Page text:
Friday, February 15, 2013

A Day of Love

A Day of Love

The woman I desire, adore and willingly profess my love to.

Two days ago my wife was talking with a friend. The friend asked "What are you doing for Valentine's Day?" Carolyn said something like "We don't really celebrate Valentine's Day." This, I think, caught  the friend off guard. She responded:  "What?? You don't celebrate it???"  It was if I could hear her thinking, through the phone: "It's about love, caring, being with the ones who you care about. You're SUPPOSED TO do something special! You're SUPPOSED TO buy flowers and chocolate and go out to eat. You're SUPPOSED TO make cards, or buy them, and profess your love to the one person that you want, no, NEED to be with. Your soul mate."

I remember back in my elementary school days getting excited that I could finally send a love letter to Becky. She was that one girl that caught my eye. She was the first girl that didn't have the cooties; or at least the strain that could have any effect on me. She was the one for me. But God forbid anybody know about it. If ANYONE found out that I had a crush on a girl then she would surely be infected with a "dangerous for Rich" strain of the cooties.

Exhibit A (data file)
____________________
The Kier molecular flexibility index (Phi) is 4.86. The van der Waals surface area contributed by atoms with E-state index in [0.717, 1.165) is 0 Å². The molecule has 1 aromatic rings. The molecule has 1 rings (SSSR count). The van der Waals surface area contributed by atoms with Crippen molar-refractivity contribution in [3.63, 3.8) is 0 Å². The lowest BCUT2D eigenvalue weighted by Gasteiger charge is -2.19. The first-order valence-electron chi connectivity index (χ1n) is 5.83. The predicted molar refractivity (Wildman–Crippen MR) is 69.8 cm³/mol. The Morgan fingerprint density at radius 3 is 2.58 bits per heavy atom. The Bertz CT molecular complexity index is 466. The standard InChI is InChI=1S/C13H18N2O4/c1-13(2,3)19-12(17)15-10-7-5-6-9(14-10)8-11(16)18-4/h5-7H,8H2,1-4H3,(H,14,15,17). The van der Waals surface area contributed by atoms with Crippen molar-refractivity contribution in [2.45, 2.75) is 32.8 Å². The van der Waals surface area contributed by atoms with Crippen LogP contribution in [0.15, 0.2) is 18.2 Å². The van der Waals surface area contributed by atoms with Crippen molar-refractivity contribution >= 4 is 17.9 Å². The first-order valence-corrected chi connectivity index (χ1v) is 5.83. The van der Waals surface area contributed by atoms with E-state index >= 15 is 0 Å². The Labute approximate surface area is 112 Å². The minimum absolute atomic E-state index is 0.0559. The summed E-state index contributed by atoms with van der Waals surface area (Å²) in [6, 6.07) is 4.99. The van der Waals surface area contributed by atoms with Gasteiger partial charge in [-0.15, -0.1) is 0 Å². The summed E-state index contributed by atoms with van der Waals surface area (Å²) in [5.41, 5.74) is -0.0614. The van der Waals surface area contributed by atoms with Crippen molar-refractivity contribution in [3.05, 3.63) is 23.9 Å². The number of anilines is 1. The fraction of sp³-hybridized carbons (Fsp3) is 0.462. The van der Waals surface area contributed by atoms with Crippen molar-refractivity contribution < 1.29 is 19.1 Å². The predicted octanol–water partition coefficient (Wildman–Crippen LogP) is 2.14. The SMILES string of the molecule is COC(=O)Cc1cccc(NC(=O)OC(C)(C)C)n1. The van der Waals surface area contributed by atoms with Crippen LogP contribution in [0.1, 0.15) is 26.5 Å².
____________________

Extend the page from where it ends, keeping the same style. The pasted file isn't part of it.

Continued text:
I digress, I finally had a chance to profess my love, my undying infatuation and ask her to be MY Valentine. Though to be fair and still prevent the cooties from getting me I had to buy cards for everyone in the class. Including Troy, that weird kid who picked his nose and smelled of boiled cabbage.

That was the beginning of it all, as I remember... my discovery of LOVE!

Found a little Love on the beach one day.

As I sat there listening to my wife and her friend, I thought to myself "Is Valentine's Day just a commercial 'Hallmark' day? Is it a farce? Or is it about Love?" I remembered something about St. Valentine so I sat down and did some Googling. Is that a verb now? Anyway, I started to look things up and was even more confused. I guess that is why as a child you are told "it is a day for love" -- just to keep it simple.